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  • James Joyce and Catholicism: The Apostate’s “Wake” by Chrissie Van Mierlo
  • Sam Slote (bio)
JAMES JOYCE AND CATHOLICISM: THE APOSTATE’S “WAKE,” by Chrissie Van Mierlo. London: Bloomsbury Press, 2017. viii + 161 pp. $108.00.

There have been several distinct, if overlapping, phases in the history of Finnegans Wake criticism after the earliest, tentative critical steps of Samuel Beckett et al.’s Our Exagmination Round His Factification for Incamination of “Work in Progress” and Joseph Campbell and Henry Morton Robinson’s A Skeleton Key to “Finnegans Wake.”1 The 1950s and 1960s saw a shelf’s worth of volumes that compiled references along single axes, whether linguistic (Helmut Bonheim and Dounia Bunis Christiani) or thematic (Matthew John Caldwell Hodgart and Mabel Parker Worthington and James S. Atherton).2 They gradually yielded to more synthetic and analytic approaches (notably Clive Hart and Bernard Benstock) that attempted to make sense of the whole book with varying degrees of blindness and insight.3 This, in turn, gave way to the age of theory and its various inflections and discontents. Growing up alongside these various trends within Wakean hermeneutics was genetic criticism, which itself negotiated between the theoretical and the practical (and, at least initially, not without discord). I have recapitulated this history in miniature because Chrissie Van Mierlo’s James Joyce and Catholicism belongs to the vanguard of a new wave of Finnegans Wake scholarship that consolidates and moves beyond past eras. Using a conjoined historicist and genetic approach, Van Mierlo draws on various material sources in order to educe Joyce’s complex responses to and against specific manifestations of Catholicism in the [End Page 355] Wake. Beyond the merits of this focused, thematic reading—which are considerable—Van Mierlo’s book is impressive for its critical disposition and outlook and the ways in which it combines elements of many different modes of approaching the Wake. Throughout her book, she analyses how specific sources related to discourses of Catholicism inform and inflect the voices of the Wake, but, wisely, she does not reduce the “proteiform” (FW 107.08) Wake to just the sum of these (and other) sources. In this way, her own critical approach runs parallel to her description of Joyce’s compositional practice: “[t]he aim is not to arrive at a truth per se, but rather to scan sources for snatches of useful material to be incorporated into a chaotic fictional universe” (55). (I have some quibbles about the word “useful” here, but this is more a matter of hermeneutic fine-tuning.) That is, Van Mierlo acknowledges the complexity of the Wake and the concomitant provisionality of Wakean interpretation, but she does not let that limitation stand as an absolute barrier to interpretations on both matters small and large. It is this precise, perspicacious, interpretive energy coupled with critical humility that marks her text as a model of Wake criticism and scholarship for the early-twenty-first century.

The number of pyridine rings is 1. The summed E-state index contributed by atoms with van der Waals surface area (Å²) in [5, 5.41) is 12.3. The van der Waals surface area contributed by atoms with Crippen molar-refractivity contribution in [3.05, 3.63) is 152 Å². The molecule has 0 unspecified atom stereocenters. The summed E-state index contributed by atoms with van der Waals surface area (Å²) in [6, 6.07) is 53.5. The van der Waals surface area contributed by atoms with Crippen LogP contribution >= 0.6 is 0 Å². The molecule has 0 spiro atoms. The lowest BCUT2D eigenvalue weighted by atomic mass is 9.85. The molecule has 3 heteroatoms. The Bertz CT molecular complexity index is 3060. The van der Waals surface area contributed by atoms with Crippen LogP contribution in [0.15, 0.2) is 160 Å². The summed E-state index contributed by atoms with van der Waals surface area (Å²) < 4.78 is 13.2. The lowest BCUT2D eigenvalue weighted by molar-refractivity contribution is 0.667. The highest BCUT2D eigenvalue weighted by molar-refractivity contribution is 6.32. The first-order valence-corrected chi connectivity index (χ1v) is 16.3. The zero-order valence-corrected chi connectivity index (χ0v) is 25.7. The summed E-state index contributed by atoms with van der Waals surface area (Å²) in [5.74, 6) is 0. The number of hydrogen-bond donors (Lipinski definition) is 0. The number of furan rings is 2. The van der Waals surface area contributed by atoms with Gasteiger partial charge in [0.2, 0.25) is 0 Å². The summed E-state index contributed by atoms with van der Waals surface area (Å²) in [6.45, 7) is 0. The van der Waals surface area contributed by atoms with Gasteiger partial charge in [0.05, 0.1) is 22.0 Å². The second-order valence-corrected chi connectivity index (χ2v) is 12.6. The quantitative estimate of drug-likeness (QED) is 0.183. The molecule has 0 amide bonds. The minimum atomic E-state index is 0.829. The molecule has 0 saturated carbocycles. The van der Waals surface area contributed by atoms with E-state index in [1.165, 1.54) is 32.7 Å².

Contrary to other studies of Joyce and religion, Van Mierlo wisely limits herself to Joyce’s works and notes that his own personal beliefs—or unbeliefs, as the case may be—are unknowable. She argues that apostasy is the most amenable rubric to understanding the relationship of his writing with Catholicism. Apostasy is “an active choice to abandon one’s faith entirely” (6), as opposed to heresy, which is still a mode of belief but one that is not officially sanctioned. Joyce’s apostasy can be seen in the ways in which he attacks Catholicism—both the institution and its strictures—but he does not aim to replace it with a “coherent counter-system of thought” (46). This aspect is itself part of Joyce’s overall strategy in the Wake of a non-syncretic synthesis of (seemingly) all realms of discourse. Van Mierlo focuses on one such discursive realm (the Catholic), a territory that is metonymic of Joyce’s catholic “funferall” (FW 13.15). More importantly, she does not reduce the conceptual contours of Joyce’s apostasy to what is indicated in his earlier works. Instead, she specifically historicizes and contextualizes the connections between Finnegans Wake and the Irish Free State, which is mostly coeval with the...


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